Check the Rhyme by A Tribe Called Quest Lyrics Meaning – Unraveling the Layers of Hip-Hop Genius

You can view the lyrics, alternate interprations and sheet music for A Tribe Called Quest's Check the Rhyme at
Article Contents:
  1. Music Video
  2. Lyrics
  3. Song Meaning


Q: Back in the days on the boulevard of Linden,
We used to kick routines and presence was fittin′.
It was I the abstract
P: And me the five footer.
I kicks the mad style so step off the frankfurter.
Q: Yo, Phife, you remember that routine
That we used to make spiffy like mister clean?
P: Um um, a tidbit, um, a smidgen.
I don~t get the message so you gots to run the pigeon.
Q: You on point Phife?
P: All the time, tip.
Q: You on point Phife?
P: All the time, tip.
Q: You on point Phife?
P: All the time, tip.
Q: Well, then grab the microphone and let your words rip.
P: Now here’s a funky introduction of how nice I am.
Tell your mother, tell your father, send a telegram.
I′m like an energizer ’cause, you see, I last long.
My crew is never ever wack because we stand strong.
Now if you say my style is wack that’s where you′re dead wrong.
I slayed that body in El Segundo then push it along.
You′d be a fool to reply that Phife is not the man
‘Cause you know and I know that you know who I am.
A special shot of peace goes out to all my pals, you see.
And a middle finger goes for all you punk MC′s.
‘Cause I love it when you wack MC′s despise me.
They get vexed, I roll next, can~t none contest me.
I’m just a fly MC who′s five foot three and very brave.
On job remaining, no I’m chaining cause I misbehave.
I come correct in full effect have all my hoes in check.
And before I get the butt the jim must be erect.
You see, my aura~s positive I don’t promote no junk.
See, I′m far from a bully and I ain′t a punk.
Extremity in rhythm, yeah that’s what you heard.
So just clean out your ears and just check the word.
Q: Check the rhyme y′all.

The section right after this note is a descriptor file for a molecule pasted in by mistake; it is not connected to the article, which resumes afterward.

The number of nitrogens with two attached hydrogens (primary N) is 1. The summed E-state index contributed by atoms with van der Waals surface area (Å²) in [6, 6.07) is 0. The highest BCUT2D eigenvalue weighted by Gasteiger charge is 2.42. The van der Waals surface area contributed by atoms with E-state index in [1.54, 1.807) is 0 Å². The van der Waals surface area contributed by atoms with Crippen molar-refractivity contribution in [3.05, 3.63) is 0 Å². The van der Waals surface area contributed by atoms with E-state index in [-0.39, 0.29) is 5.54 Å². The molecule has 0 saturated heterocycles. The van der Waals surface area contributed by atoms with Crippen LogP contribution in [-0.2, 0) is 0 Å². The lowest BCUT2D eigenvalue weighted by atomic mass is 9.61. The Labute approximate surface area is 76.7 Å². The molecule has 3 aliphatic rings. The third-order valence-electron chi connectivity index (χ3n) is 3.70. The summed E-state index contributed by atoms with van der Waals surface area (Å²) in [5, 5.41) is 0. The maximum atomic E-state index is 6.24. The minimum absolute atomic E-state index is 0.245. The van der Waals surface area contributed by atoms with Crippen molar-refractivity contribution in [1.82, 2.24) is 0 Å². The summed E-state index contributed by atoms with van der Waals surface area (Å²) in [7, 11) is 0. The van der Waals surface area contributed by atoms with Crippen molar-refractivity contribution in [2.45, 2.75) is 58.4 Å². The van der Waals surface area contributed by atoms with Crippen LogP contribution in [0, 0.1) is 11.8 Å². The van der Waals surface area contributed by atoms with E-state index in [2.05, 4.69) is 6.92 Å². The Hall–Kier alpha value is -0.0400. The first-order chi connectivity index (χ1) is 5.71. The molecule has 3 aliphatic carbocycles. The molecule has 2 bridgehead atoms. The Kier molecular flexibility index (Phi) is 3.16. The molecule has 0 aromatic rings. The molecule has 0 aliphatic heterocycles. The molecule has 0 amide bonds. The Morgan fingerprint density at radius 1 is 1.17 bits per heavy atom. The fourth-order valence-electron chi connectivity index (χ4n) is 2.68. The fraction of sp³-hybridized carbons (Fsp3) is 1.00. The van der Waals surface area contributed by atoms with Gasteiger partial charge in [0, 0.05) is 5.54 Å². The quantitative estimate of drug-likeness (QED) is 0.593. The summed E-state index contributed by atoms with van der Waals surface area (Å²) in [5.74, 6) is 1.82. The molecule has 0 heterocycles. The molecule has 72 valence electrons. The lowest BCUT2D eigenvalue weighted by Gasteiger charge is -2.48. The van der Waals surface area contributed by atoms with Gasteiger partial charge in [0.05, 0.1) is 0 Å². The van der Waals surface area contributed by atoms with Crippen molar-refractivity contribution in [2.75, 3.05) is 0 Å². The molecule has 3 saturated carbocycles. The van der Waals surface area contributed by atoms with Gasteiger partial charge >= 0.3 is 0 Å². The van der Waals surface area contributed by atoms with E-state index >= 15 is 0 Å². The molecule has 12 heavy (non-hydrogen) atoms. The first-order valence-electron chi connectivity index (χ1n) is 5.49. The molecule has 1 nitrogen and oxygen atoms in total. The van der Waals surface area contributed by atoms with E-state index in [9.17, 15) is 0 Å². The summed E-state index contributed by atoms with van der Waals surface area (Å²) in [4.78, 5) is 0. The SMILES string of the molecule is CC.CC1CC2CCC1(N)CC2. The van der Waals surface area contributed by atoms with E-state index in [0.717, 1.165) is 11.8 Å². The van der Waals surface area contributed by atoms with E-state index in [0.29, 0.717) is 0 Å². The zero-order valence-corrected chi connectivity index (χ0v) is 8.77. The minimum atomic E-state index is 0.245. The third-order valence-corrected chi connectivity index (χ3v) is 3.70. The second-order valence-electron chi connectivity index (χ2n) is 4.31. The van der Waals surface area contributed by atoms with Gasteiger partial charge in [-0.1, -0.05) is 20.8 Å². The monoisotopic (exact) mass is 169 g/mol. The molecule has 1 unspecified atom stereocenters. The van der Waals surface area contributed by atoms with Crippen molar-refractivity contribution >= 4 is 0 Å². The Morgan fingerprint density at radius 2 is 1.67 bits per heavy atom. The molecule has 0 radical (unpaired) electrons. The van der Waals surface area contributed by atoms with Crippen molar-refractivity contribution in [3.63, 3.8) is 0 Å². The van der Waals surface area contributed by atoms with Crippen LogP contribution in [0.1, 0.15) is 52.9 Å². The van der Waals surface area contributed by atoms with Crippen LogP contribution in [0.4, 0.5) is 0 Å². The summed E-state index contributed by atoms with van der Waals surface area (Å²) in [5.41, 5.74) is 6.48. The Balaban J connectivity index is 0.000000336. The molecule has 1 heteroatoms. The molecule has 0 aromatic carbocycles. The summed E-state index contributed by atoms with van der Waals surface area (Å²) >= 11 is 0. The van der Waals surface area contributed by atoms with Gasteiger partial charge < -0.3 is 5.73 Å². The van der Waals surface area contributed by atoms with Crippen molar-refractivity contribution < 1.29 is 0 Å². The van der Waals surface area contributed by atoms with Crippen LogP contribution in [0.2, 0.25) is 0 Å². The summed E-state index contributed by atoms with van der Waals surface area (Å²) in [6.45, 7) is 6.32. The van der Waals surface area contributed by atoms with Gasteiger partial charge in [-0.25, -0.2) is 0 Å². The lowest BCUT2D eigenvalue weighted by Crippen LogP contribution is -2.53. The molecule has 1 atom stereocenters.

Check the rhyme y’all.
Check the rhyme y′all.
Check the rhyme y’all.
Check the rhyme y′all.
Check the rhyme y’all.
Check it out.
Check it out.
Check the rhyme y’all.
Check the rhyme y′all.
Check the rhyme y′all.
Play tapes y’all.
Check the rhyme y′all.
Check the rhyme y’all.
Check it out.
Check it out.
P: Back in days on the boulevard of Linden,
We used to kick routines and the presence was fittin′
It was I the Phifer,
Q: And me, the abstract.
The rhymes were so rumpin’ that the brothers rode the ′zack.
P: Yo, tip you recall when we used to rock
Those fly routines on your cousin~s block.
Q: Um, let me see, damn I can’t remember.
I receive the message and you will play the sender.
P: You on point Tip?
Q: All the time Phife.
P: You on point Tip?
Q: Yeah, all the time Phife.
P: You on point Tip?
Q: Yo, all the time Phife.
P: So play the resurrector and give the dead some life.
Q: Okay, if knowledge is the key then just show me the lock.
Got the scrawny legs but I move just like Lou Brock,
With speed. I’m agile plus I′m worth your while.
One hundred percent intelligent black child.
My optic presentation sizzles the retina.
How far must I go to gain respect? Um.
Well, it′s kind of simple, just remain your own
Or you’ll be crazy sad and alone.
Industry rule number four thousand and eighty,
Record company people are shady.
So kids watch your back ′cause I think they smoke crack,
I don’t doubt it. Look at how they act.
Off to better things like a hip-hop forum.
Pass me the rock and I′ll storm with the crew and …
Proper. What you say Hammer? Proper.
Rap is not pop, if you call it that then stop.
NC, y’all check the rhyme y′all.
SC, y’all check it out y’all.
Virginia, check the rhyme y′all.
Check it out. Out.
In London, check the rhyme, y′all.

Full Lyrics

With the poise and wit of wordsmiths navigating the intricate tapestry of hip-hop culture, A Tribe Called Quest’s ‘Check the Rhyme’ stands not only as a testament to their lyrical prowess but also as a cultural codex for understanding the genre’s depth. The track, featured on their monumental album ‘The Low End Theory,’ is a rhythmic conversation between Q-Tip and Phife Dawg, burgeoning with nuances that encompass their journey, artistic integrity, and the landscape of hip-hop itself.

Drenched in the essence of hip-hop’s golden era, ‘Check the Rhyme’ is more than a call to listen—it’s a request to engage with the music beyond the beats. It beckons the audience to ponder every verse, dissecting the meaning interwoven between the lines of camaraderie, nostalgia, and the relentless pursuit of authenticity. The lively back-and-forth between the two icons encapsulates their dynamic synergy, while simultaneously inviting us into their expansive musical philosophy.